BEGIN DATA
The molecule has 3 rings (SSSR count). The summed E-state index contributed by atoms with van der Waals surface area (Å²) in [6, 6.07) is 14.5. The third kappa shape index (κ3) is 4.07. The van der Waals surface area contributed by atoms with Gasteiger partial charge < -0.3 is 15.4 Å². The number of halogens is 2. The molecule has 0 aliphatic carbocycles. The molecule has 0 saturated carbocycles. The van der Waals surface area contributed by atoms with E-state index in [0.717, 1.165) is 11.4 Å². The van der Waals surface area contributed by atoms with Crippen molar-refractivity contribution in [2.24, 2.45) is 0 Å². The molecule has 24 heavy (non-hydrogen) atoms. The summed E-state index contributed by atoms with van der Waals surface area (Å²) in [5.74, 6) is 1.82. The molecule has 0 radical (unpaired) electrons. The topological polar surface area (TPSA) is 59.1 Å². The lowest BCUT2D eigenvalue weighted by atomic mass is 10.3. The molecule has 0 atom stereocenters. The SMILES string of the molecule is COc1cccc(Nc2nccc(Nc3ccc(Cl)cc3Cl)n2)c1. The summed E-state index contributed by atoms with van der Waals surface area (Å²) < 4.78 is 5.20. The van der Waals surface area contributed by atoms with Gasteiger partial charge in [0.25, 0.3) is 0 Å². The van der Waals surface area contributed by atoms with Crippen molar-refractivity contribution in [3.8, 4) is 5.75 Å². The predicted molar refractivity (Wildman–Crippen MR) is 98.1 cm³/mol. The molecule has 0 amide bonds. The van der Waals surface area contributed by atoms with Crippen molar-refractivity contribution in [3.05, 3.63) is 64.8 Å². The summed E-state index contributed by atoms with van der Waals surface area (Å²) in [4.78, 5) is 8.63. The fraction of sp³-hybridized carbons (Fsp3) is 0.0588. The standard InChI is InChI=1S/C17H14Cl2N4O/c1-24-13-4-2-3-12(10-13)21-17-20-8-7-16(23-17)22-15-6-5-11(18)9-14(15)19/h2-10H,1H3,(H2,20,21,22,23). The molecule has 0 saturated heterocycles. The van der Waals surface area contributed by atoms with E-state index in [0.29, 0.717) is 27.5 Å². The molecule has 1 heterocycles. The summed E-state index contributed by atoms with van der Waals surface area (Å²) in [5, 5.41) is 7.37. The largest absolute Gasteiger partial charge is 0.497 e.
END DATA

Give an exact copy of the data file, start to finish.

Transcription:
The molecule has 3 rings (SSSR count). The summed E-state index contributed by atoms with van der Waals surface area (Å²) in [6, 6.07) is 14.5. The third kappa shape index (κ3) is 4.07. The van der Waals surface area contributed by atoms with Gasteiger partial charge < -0.3 is 15.4 Å². The number of halogens is 2. The molecule has 0 aliphatic carbocycles. The molecule has 0 saturated carbocycles. The van der Waals surface area contributed by atoms with E-state index in [0.717, 1.165) is 11.4 Å². The van der Waals surface area contributed by atoms with Crippen molar-refractivity contribution in [2.24, 2.45) is 0 Å². The molecule has 24 heavy (non-hydrogen) atoms. The summed E-state index contributed by atoms with van der Waals surface area (Å²) in [5.74, 6) is 1.82. The molecule has 0 radical (unpaired) electrons. The topological polar surface area (TPSA) is 59.1 Å². The lowest BCUT2D eigenvalue weighted by atomic mass is 10.3. The molecule has 0 atom stereocenters. The SMILES string of the molecule is COc1cccc(Nc2nccc(Nc3ccc(Cl)cc3Cl)n2)c1. The summed E-state index contributed by atoms with van der Waals surface area (Å²) < 4.78 is 5.20. The van der Waals surface area contributed by atoms with Gasteiger partial charge in [0.25, 0.3) is 0 Å². The van der Waals surface area contributed by atoms with Crippen molar-refractivity contribution in [3.8, 4) is 5.75 Å². The predicted molar refractivity (Wildman–Crippen MR) is 98.1 cm³/mol. The molecule has 0 amide bonds. The van der Waals surface area contributed by atoms with Crippen molar-refractivity contribution in [3.05, 3.63) is 64.8 Å². The summed E-state index contributed by atoms with van der Waals surface area (Å²) in [4.78, 5) is 8.63. The fraction of sp³-hybridized carbons (Fsp3) is 0.0588. The standard InChI is InChI=1S/C17H14Cl2N4O/c1-24-13-4-2-3-12(10-13)21-17-20-8-7-16(23-17)22-15-6-5-11(18)9-14(15)19/h2-10H,1H3,(H2,20,21,22,23). The molecule has 0 saturated heterocycles. The van der Waals surface area contributed by atoms with E-state index in [0.29, 0.717) is 27.5 Å². The molecule has 1 heterocycles. The summed E-state index contributed by atoms with van der Waals surface area (Å²) in [5, 5.41) is 7.37. The largest absolute Gasteiger partial charge is 0.497 e.